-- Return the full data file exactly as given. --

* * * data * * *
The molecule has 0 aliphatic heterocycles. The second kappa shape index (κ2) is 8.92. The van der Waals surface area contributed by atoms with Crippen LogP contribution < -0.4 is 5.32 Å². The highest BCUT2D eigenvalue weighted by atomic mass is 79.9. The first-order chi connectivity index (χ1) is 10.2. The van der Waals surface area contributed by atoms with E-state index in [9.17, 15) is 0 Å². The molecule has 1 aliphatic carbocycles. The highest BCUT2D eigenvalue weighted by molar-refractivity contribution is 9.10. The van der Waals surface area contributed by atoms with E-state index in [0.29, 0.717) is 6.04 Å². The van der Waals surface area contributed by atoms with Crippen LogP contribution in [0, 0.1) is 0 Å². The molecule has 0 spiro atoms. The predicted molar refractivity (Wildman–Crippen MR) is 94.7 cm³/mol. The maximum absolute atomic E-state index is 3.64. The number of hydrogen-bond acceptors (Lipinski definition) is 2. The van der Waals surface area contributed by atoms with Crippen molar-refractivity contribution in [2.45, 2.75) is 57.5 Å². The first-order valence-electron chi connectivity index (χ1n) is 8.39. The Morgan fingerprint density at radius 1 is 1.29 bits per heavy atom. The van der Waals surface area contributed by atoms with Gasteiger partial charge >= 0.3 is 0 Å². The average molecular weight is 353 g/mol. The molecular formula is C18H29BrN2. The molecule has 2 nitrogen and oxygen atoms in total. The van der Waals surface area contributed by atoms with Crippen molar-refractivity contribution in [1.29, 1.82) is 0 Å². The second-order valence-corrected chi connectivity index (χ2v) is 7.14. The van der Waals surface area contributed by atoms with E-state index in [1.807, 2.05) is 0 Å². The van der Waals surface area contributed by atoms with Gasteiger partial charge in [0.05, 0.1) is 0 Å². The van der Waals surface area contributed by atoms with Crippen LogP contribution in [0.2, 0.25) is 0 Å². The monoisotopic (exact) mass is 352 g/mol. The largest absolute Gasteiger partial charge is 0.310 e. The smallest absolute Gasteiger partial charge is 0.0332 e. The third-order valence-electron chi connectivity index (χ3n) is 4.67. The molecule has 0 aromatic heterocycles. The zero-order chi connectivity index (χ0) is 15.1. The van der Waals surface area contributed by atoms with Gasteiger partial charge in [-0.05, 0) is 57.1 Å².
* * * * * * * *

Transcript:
The molecule has 0 aliphatic heterocycles. The second kappa shape index (κ2) is 8.92. The van der Waals surface area contributed by atoms with Crippen LogP contribution < -0.4 is 5.32 Å². The highest BCUT2D eigenvalue weighted by atomic mass is 79.9. The first-order chi connectivity index (χ1) is 10.2. The van der Waals surface area contributed by atoms with E-state index in [9.17, 15) is 0 Å². The molecule has 1 aliphatic carbocycles. The highest BCUT2D eigenvalue weighted by molar-refractivity contribution is 9.10. The van der Waals surface area contributed by atoms with E-state index in [0.29, 0.717) is 6.04 Å². The van der Waals surface area contributed by atoms with Crippen LogP contribution in [0, 0.1) is 0 Å². The molecule has 0 spiro atoms. The predicted molar refractivity (Wildman–Crippen MR) is 94.7 cm³/mol. The maximum absolute atomic E-state index is 3.64. The number of hydrogen-bond acceptors (Lipinski definition) is 2. The van der Waals surface area contributed by atoms with Crippen molar-refractivity contribution in [2.45, 2.75) is 57.5 Å². The first-order valence-electron chi connectivity index (χ1n) is 8.39. The Morgan fingerprint density at radius 1 is 1.29 bits per heavy atom. The van der Waals surface area contributed by atoms with Gasteiger partial charge >= 0.3 is 0 Å². The average molecular weight is 353 g/mol. The molecular formula is C18H29BrN2. The molecule has 2 nitrogen and oxygen atoms in total. The van der Waals surface area contributed by atoms with Crippen molar-refractivity contribution in [1.29, 1.82) is 0 Å². The second-order valence-corrected chi connectivity index (χ2v) is 7.14. The van der Waals surface area contributed by atoms with E-state index in [1.807, 2.05) is 0 Å². The van der Waals surface area contributed by atoms with Gasteiger partial charge in [0.05, 0.1) is 0 Å². The van der Waals surface area contributed by atoms with Crippen LogP contribution in [0.2, 0.25) is 0 Å². The monoisotopic (exact) mass is 352 g/mol. The largest absolute Gasteiger partial charge is 0.310 e. The smallest absolute Gasteiger partial charge is 0.0332 e. The third-order valence-electron chi connectivity index (χ3n) is 4.67. The molecule has 0 aromatic heterocycles. The zero-order chi connectivity index (χ0) is 15.1. The van der Waals surface area contributed by atoms with Gasteiger partial charge in [-0.05, 0) is 57.1 Å².